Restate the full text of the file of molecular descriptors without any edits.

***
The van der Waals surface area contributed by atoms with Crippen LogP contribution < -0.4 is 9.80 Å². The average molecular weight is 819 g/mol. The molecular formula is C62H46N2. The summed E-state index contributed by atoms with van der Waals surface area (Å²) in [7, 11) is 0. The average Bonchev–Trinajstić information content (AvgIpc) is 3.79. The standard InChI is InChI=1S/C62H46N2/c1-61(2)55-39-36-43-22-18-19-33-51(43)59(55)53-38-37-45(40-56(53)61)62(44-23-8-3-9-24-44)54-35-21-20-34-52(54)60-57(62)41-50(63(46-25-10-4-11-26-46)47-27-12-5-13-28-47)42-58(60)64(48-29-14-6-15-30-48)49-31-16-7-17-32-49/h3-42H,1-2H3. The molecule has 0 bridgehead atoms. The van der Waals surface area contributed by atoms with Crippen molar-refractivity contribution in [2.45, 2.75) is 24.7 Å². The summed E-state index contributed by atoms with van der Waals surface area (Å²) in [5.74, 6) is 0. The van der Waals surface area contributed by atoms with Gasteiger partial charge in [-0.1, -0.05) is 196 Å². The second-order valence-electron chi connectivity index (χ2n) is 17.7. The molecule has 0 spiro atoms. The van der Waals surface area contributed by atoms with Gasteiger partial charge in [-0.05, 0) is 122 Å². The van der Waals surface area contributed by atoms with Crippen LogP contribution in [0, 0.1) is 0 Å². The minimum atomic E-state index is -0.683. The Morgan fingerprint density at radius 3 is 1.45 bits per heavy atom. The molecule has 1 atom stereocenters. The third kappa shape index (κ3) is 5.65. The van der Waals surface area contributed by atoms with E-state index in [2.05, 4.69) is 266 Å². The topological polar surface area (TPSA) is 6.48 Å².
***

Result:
The van der Waals surface area contributed by atoms with Crippen LogP contribution < -0.4 is 9.80 Å². The average molecular weight is 819 g/mol. The molecular formula is C62H46N2. The summed E-state index contributed by atoms with van der Waals surface area (Å²) in [7, 11) is 0. The average Bonchev–Trinajstić information content (AvgIpc) is 3.79. The standard InChI is InChI=1S/C62H46N2/c1-61(2)55-39-36-43-22-18-19-33-51(43)59(55)53-38-37-45(40-56(53)61)62(44-23-8-3-9-24-44)54-35-21-20-34-52(54)60-57(62)41-50(63(46-25-10-4-11-26-46)47-27-12-5-13-28-47)42-58(60)64(48-29-14-6-15-30-48)49-31-16-7-17-32-49/h3-42H,1-2H3. The molecule has 0 bridgehead atoms. The van der Waals surface area contributed by atoms with Crippen molar-refractivity contribution in [2.45, 2.75) is 24.7 Å². The summed E-state index contributed by atoms with van der Waals surface area (Å²) in [5.74, 6) is 0. The van der Waals surface area contributed by atoms with Gasteiger partial charge in [-0.1, -0.05) is 196 Å². The second-order valence-electron chi connectivity index (χ2n) is 17.7. The molecule has 0 spiro atoms. The van der Waals surface area contributed by atoms with Gasteiger partial charge in [-0.05, 0) is 122 Å². The van der Waals surface area contributed by atoms with Crippen LogP contribution in [0, 0.1) is 0 Å². The minimum atomic E-state index is -0.683. The Morgan fingerprint density at radius 3 is 1.45 bits per heavy atom. The molecule has 1 atom stereocenters. The third kappa shape index (κ3) is 5.65. The van der Waals surface area contributed by atoms with E-state index in [2.05, 4.69) is 266 Å². The topological polar surface area (TPSA) is 6.48 Å².